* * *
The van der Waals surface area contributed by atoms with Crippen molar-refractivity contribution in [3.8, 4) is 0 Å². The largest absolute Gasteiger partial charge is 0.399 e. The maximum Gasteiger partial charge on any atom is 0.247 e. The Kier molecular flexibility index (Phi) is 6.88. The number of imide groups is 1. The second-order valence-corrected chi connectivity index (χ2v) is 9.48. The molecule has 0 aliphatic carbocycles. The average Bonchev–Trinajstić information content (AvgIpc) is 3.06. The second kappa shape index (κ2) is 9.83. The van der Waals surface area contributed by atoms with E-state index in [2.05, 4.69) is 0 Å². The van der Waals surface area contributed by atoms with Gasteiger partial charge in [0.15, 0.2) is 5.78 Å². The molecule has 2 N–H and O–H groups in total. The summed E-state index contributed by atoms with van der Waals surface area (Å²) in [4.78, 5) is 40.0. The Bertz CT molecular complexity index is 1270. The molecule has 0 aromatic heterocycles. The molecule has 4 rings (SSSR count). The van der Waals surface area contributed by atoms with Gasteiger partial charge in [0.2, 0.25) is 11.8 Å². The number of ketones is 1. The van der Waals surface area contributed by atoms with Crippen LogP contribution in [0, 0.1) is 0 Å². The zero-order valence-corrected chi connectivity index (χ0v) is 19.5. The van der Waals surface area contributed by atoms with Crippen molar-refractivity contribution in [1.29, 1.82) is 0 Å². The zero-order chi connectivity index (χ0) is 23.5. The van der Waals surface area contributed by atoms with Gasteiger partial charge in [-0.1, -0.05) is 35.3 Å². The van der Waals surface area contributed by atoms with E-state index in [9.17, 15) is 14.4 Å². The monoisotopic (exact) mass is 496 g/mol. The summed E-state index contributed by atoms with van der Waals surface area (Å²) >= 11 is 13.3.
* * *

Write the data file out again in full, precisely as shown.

The van der Waals surface area contributed by atoms with Crippen molar-refractivity contribution in [3.8, 4) is 0 Å². The largest absolute Gasteiger partial charge is 0.399 e. The maximum Gasteiger partial charge on any atom is 0.247 e. The Kier molecular flexibility index (Phi) is 6.88. The number of imide groups is 1. The second-order valence-corrected chi connectivity index (χ2v) is 9.48. The molecule has 0 aliphatic carbocycles. The average Bonchev–Trinajstić information content (AvgIpc) is 3.06. The second kappa shape index (κ2) is 9.83. The van der Waals surface area contributed by atoms with E-state index in [2.05, 4.69) is 0 Å². The van der Waals surface area contributed by atoms with Gasteiger partial charge in [0.15, 0.2) is 5.78 Å². The molecule has 2 N–H and O–H groups in total. The summed E-state index contributed by atoms with van der Waals surface area (Å²) in [4.78, 5) is 40.0. The Bertz CT molecular complexity index is 1270. The molecule has 0 aromatic heterocycles. The molecule has 4 rings (SSSR count). The van der Waals surface area contributed by atoms with Gasteiger partial charge in [0.2, 0.25) is 11.8 Å². The number of ketones is 1. The van der Waals surface area contributed by atoms with Crippen LogP contribution in [0, 0.1) is 0 Å². The zero-order valence-corrected chi connectivity index (χ0v) is 19.5. The van der Waals surface area contributed by atoms with Crippen molar-refractivity contribution in [1.29, 1.82) is 0 Å². The zero-order chi connectivity index (χ0) is 23.5. The van der Waals surface area contributed by atoms with Gasteiger partial charge in [-0.1, -0.05) is 35.3 Å². The van der Waals surface area contributed by atoms with E-state index in [9.17, 15) is 14.4 Å². The monoisotopic (exact) mass is 496 g/mol. The summed E-state index contributed by atoms with van der Waals surface area (Å²) >= 11 is 13.3.